A strange sort of welcome

THE rise of big emerging economies like China and India, and the steady march of globalisation, have led to a surge in the numbers of people wanting to travel abroad for business or tourism. As a result, demand for visas is at unprecedented levels. In the fiscal year to the end of September 2014 the United States granted just under 10m visas—up from around 6m in 1997, despite blips in the wake of the terrorist attacks of September 11th 2001 and the global financial crisis of 2007-08 (see chart 1).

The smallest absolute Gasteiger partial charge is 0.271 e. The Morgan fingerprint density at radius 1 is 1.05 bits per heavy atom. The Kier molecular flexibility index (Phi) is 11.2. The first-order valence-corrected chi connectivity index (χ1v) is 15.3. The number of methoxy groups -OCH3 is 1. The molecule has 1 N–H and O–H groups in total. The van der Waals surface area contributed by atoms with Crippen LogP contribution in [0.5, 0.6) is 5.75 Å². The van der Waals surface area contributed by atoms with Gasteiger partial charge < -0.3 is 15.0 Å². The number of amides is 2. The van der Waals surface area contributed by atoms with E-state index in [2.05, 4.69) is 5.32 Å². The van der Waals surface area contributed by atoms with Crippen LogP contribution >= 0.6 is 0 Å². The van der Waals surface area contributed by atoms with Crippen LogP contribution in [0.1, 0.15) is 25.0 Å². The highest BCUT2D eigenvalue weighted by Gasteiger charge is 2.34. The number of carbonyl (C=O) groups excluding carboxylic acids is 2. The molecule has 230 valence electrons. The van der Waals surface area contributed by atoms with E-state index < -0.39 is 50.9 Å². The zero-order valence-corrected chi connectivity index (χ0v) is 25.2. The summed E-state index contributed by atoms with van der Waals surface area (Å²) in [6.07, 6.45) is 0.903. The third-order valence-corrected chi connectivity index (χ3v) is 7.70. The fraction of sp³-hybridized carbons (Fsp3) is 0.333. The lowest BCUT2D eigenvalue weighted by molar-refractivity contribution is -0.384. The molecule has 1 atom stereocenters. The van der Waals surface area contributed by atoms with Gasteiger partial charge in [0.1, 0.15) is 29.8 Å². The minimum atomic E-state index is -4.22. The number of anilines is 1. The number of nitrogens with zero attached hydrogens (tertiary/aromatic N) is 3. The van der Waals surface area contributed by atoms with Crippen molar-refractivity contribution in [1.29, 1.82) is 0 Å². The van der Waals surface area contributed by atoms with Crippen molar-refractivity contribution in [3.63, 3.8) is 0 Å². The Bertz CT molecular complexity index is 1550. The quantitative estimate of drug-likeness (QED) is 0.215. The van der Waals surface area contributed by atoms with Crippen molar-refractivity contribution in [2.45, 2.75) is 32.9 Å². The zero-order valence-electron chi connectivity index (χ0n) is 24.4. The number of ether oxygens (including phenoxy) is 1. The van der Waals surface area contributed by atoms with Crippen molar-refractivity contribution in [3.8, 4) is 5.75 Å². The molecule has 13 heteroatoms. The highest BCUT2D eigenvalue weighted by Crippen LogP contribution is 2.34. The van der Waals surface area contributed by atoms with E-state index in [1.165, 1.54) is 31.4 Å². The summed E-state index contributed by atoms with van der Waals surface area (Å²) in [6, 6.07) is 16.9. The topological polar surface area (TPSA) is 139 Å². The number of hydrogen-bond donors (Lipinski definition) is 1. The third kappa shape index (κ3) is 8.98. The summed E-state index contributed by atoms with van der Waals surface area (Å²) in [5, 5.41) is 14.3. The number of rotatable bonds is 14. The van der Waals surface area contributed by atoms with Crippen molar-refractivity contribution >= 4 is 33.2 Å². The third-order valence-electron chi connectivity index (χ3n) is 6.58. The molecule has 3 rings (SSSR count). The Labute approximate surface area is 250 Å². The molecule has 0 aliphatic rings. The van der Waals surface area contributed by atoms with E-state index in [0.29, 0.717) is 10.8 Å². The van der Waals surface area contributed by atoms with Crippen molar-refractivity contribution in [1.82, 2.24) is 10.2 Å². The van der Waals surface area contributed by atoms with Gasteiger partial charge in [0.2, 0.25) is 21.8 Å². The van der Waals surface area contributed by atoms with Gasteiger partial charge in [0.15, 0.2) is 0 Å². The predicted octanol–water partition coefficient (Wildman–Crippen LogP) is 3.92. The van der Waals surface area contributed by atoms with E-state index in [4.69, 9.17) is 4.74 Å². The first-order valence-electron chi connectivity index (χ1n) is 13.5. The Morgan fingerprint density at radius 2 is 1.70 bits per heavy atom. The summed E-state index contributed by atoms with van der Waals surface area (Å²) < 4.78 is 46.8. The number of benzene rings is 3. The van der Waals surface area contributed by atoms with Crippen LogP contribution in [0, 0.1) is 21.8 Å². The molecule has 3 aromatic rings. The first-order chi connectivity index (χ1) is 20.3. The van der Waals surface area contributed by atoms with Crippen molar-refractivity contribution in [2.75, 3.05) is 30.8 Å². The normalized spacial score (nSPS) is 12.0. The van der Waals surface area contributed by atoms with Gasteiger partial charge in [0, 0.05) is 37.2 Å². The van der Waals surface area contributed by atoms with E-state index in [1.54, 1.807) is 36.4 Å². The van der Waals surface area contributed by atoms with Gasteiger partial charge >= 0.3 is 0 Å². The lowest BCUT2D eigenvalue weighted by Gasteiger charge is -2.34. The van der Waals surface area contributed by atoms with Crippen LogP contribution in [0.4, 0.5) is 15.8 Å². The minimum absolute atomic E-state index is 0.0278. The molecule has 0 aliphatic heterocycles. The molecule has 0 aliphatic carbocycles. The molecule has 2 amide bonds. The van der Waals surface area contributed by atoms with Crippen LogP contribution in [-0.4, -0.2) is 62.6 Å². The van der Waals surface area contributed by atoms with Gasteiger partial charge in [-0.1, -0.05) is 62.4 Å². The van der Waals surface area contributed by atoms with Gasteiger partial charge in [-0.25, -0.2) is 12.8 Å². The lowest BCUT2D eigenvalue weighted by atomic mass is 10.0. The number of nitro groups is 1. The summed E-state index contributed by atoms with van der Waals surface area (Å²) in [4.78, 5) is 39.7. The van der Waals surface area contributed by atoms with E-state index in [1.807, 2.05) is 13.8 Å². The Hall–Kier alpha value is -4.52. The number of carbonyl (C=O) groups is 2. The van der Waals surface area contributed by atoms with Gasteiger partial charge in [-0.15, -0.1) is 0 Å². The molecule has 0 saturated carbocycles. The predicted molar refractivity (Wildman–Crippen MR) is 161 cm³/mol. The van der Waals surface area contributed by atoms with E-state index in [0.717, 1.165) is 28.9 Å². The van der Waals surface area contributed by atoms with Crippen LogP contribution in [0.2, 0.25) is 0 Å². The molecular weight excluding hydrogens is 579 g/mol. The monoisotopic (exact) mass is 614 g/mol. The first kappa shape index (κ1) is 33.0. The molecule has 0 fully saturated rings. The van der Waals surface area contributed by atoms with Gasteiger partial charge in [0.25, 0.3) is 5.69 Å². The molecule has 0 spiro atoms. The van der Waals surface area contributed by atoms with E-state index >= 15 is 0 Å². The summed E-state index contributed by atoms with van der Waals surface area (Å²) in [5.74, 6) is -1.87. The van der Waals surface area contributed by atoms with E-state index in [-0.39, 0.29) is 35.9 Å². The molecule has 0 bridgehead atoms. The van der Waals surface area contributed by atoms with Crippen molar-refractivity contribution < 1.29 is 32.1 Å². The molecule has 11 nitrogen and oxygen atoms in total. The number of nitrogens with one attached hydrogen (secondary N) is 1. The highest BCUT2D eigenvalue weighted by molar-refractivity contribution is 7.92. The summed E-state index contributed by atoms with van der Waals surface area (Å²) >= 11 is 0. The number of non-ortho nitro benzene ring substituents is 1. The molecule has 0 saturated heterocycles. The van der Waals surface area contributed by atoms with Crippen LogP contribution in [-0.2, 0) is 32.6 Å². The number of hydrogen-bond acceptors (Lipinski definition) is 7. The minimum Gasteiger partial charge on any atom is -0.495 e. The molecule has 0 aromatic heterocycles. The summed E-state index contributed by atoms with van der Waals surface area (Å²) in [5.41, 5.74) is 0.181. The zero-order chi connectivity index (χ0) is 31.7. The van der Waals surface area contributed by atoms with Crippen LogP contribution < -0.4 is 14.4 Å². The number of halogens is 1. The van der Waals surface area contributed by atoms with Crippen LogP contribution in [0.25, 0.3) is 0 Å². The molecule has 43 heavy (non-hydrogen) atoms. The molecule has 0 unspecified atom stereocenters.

Citizens of America, Britain and some other rich countries can travel to most places without a visa. Chinese and Indian travellers are far more likely to have to apply for them. And citizens of a few benighted places, such as Iraq and Afghanistan, have to submit to the cost and bureaucracy—and often the humiliation—of the visa-application process to get to most places (see chart 2).


via Business Feeds

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